Nikola Tesla Articles
Nikola Tesla's Missing Pigeon
The famed inventor had a fear of germs - but a strange belief compelled him to befriend sick and parasite-laden pigeons.
For almost 30 years Nikola Tesla fed the pigeons in Herald Square, Bryant Park, the plaza of the public library at 42nd Street and at St. Patrick's Cathedral in New York. He blew a low whistle, usually after midnight, and the birds gathered from all over. Some perched on his head, some on his shoulders and arms, while others gathered on the ground before him. A few ate seeds out of his hands.
Tesla had a phobia against germs; still he permitted the parasite-laden pigeons to fly all about him. He avoided shaking hands; he washed frequently; he sprayed messenger boys with antiseptic before accepting packages from them; he insisted that no one else should use his table in the hotel dining room; he insisted on a fresh table cloth for every meal, demanded that a stack of 24 white napkins be placed on the table and used a separate napkin to clean every dish, fork, spoon and knife, tossing the napkins on the floor after using them. Silverware and dishes had to be sterilized in the kitchen and only the headwaiter could serve him. Sight of a fly at his table meant the meal must start over from the beginning.
Fear of germs controlled his every action, but he handed out $5 and $10 tips at the end of each meal, so his behavior was tolerated. Because he feared germs he wore only white underwear which he discarded after one day's wear. Handkerchiefs and detachable shirt collars never went to the laundry, either; after one day's use he threw them away.
Pigeons, however, were different. Tesla was willing to overlook lice, psittacosis and tubercular birds because he was searching for the missing pigeon.
Nikola Tesla invented neon and fluorescent lighting, robot machines, power transmission, radio control, guided missiles and the basic requirements for electric clocks. He predicted radio and television, and his Tesla coil is in all broadcasting antenna and in every automobile ignition system. He discovered the heating effect of shortwave currents on the human body and suggested their use in treating diseases. His greatest invention was the rotating magnetic field which made possible the alternating current induction motor. Before his time, transmission of electricity was expensive and possible for a distance of only a mile or mile and a half. Tesla's alternating current motor made possible transmission of power at reasonable/economical cost over great distances. It ushered in the age of electricity.
Though Tesla had intense psychic power, he denied it at every opportunity. He was a precocious child, and he also had two wonderful gifts. First, his memory was amazing. He could look into a book or newspaper, get a complete mental picture of its contents, and years later he could repeat, almost word for word, everything that was printed in the book or newspaper. His second gift was visualization. Before starting an invention, he visualized every bit of it as a unit, down to the finest detail. Then he built his machine without any other blueprint.
While feeding pigeons Tesla noticed and befriended a pure white bird with light grey tips on her wings. No matter where he went this pigeon would find him. If he wanted her, he had only to think about her and she would show up. He felt that he could always accomplish anything he began, no matter how ambitious the scheme, so long as this pigeon lived. He believed that his life work would end when this pigeon died - unless it was reincarnated. However, the word reincarnated was forbidden to him since he said he believed the soul dies with the body, so he never expressed himself in this regard, although his thinking on the subject became known.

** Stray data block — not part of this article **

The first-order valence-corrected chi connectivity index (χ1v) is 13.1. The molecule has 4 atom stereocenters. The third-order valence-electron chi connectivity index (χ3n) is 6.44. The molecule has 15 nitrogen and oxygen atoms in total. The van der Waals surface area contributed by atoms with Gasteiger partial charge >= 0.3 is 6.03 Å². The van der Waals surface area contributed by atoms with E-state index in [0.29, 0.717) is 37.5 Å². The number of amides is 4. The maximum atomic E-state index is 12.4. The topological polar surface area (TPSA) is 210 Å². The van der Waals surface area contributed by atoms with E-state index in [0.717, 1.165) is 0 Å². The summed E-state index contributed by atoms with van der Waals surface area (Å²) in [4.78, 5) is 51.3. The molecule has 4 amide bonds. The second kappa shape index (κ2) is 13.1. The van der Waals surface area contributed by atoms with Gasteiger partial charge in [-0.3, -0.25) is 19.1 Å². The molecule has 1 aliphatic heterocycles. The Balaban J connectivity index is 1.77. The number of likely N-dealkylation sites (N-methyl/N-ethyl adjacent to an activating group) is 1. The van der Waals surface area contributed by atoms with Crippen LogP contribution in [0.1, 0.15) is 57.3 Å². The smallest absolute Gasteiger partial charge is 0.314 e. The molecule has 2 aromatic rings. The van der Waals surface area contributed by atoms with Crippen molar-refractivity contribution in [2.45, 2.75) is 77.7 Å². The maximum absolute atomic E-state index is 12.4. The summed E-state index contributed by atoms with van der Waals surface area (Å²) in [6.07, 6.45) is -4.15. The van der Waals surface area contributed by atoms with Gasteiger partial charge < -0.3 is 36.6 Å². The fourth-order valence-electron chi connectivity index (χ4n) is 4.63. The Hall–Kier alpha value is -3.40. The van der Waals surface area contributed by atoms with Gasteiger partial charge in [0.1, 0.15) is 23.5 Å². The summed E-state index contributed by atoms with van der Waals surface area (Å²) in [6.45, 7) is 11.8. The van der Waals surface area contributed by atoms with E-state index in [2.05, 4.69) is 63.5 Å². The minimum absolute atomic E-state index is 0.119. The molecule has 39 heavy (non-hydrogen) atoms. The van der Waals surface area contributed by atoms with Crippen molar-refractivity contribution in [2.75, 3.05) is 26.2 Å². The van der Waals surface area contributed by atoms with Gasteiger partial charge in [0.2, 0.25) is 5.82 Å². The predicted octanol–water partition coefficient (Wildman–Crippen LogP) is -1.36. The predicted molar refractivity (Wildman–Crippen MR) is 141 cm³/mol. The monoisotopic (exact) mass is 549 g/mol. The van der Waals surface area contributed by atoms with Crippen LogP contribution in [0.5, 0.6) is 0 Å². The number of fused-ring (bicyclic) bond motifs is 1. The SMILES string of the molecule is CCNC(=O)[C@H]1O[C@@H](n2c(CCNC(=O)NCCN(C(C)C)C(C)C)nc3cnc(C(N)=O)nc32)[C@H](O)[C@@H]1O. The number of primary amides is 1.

Wherever he lived, in various hotels, he left an open window so pigeons could enter and leave. Nests and bird seed were provided for breeding pigeons. Numerous times he was asked to move from hotels because of the pigeons.
He told a friend that the white pigeon was the joy of his life. Once when she came to his room and was ill, he stayed beside her for days.
One night as he lay in bed in the dark the bird flew through the open window and landed on his desk. Feeling that she wanted him and wished to tell him something important, Tesla got up and went to her. She was dying. As the realization came to Tesla he said he saw a brilliant light, blinding and powerful, coming from the pigeon's eyes. He claimed this dazzling light was very real and more intense than any he ever had produced in his laboratory.
Much of his happiness went out of Tesla's life with the bird's death. He confided to a friend that he continued to feed pigeons because, after all, he said, “who can tell...?”
When the story about the light from the pigeon's eyes was first published some critics believed it was a figment of Tesla's imagination. A few years before his death Tesla had suffered severe injury in a traffic accident but had refused medical care. Some of his acquaintances believed he became a mixed up, incoherent genius as a result of the accident. They discounted the story of the pigeon.
But recently a former associate was asked to prepare material about Tesla for publication. While he was working on it a pigeon came to his window and ejected powerful, blinding rays of brilliant light from its eyes. The associate's thinking on Tesla's story of light from the pigeon's eyes changed abruptly.
This does not solve the riddle, of course. Was Tesla's pigeon reborn? Or did Tesla's spirit return to tell his associate that his search for the missing pigeon had ended -